This morning, the New York Fed’s Empire State Manufacturing Survey showed the strongest reading since May of last year. The headline index surged 8.1 points from 4.8 in January to 12.9 in February. That was the biggest pickup in activity since July when the general business index rose 10.6 points following a massive 20.8 point decline in June.
Taking a look across the individual categories of the survey, there were multiple significant moves to multiyear highs as current conditions have broadly picked up across categories. The only area that saw some weakness in February was that of employment as the indices for Number of Employees and Average Workweek both fell. The index for Average Workweek was the only index to show more businesses reporting worsening conditions in February. That compares to January in which Delivery Time, Inventories, and Prices Paid all showed conditions worsening.
Forward-looking results did not share the same strength as the indices for current conditions. The index for Number of Employees was the only expectations index that rose from January. In other words, current conditions have improved much more dramatically than optimism for the future. That’s similar to a trend that we’ve been seeing in the Conference Board’s Consumer Confidence Index for quite some time now.
One of the more notable indices in February’s report was that of New Orders. The index rose 15.5 points to 22.1 which is the highest level since September 2017 when it was 23.7. That 15.5 increase was also the biggest one month jump since June of 2017 when it rose 18.3 points. Although the current outlook has dramatically improved, expectations for New Orders remain around similar levels to the past couple of years.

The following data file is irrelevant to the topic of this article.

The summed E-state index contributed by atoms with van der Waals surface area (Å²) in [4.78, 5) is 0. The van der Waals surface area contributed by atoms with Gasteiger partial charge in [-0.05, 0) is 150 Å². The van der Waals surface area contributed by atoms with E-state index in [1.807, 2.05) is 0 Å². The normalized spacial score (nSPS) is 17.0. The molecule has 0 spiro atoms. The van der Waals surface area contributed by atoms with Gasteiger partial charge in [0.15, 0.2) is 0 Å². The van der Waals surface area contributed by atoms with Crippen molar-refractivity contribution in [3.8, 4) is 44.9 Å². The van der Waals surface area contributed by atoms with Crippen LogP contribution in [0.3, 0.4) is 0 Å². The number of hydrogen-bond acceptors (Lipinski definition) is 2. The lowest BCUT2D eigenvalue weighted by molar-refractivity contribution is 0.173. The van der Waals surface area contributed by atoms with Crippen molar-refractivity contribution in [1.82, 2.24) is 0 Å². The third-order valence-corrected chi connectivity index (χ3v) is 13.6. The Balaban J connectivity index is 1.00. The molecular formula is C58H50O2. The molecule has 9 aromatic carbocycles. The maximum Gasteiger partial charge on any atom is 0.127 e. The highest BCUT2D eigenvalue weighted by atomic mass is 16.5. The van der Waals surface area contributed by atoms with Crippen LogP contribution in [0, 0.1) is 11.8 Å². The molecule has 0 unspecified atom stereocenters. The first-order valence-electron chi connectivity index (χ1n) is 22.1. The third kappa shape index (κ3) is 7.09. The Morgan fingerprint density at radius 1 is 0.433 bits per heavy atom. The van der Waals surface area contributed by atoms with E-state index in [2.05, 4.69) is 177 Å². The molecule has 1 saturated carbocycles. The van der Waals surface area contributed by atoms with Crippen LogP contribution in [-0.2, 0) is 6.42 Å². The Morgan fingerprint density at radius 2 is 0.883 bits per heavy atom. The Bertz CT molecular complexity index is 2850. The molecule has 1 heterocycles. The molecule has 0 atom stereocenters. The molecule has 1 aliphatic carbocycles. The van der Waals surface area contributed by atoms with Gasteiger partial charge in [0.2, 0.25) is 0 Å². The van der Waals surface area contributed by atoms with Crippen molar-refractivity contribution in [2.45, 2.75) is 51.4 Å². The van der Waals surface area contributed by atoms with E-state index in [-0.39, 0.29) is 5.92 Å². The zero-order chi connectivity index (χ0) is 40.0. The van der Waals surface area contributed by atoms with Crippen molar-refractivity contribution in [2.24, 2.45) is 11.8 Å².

As New Orders surged, more NY businesses reported rising unfilled orders. This index came in with its first positive reading (4.5) since May of last year, reaching the highest level since September of 2018. Part of this increase is likely due to longer delivery times (more on this later).
Given the rise in New Orders and as businesses struggle to fulfill existing orders, Shipments have also picked up, rising 10.3 points to 18.9. That was the largest increase in this index since March of 2018, leaving it at its highest level since November of that same year. But as with other indices, the move in future conditions was much more subdued declining 6.2 points. Regardless, the combined move in Shipments, Unfilled, and New Orders indicate strong demand among New York state manufacturers.
Despite this pickup, Inventories have continued to build with longer delivery times. In fact, the index for Inventories rose from a negative reading last month to 12.9 in February. It has only been higher in two other months since 2001: once in September of 2001 with an outlier reading of 40 and again in January of 2018 when it reached 13.8. At the same time, expectations for 6 months out plummeted to -8.3 which is the lowest reading since November of 2016. Meanwhile, Delivery Times surged 11 points to 8.3 which was the biggest one month jump in the index since June of 2010 and the highest level of that index since August of 2018. As with the index for Inventories, businesses do not appear to expect Delivery times to continue to grow as significantly over the next half year. Overall, this month’s survey seemed to show that while demand may not be an issue, New York manufacturers’ ability to get products out the door has hit a little bit of a roadblock. Start a two-week free trial to Bespoke Institutional to access our interactive economic indicators monitor and much more.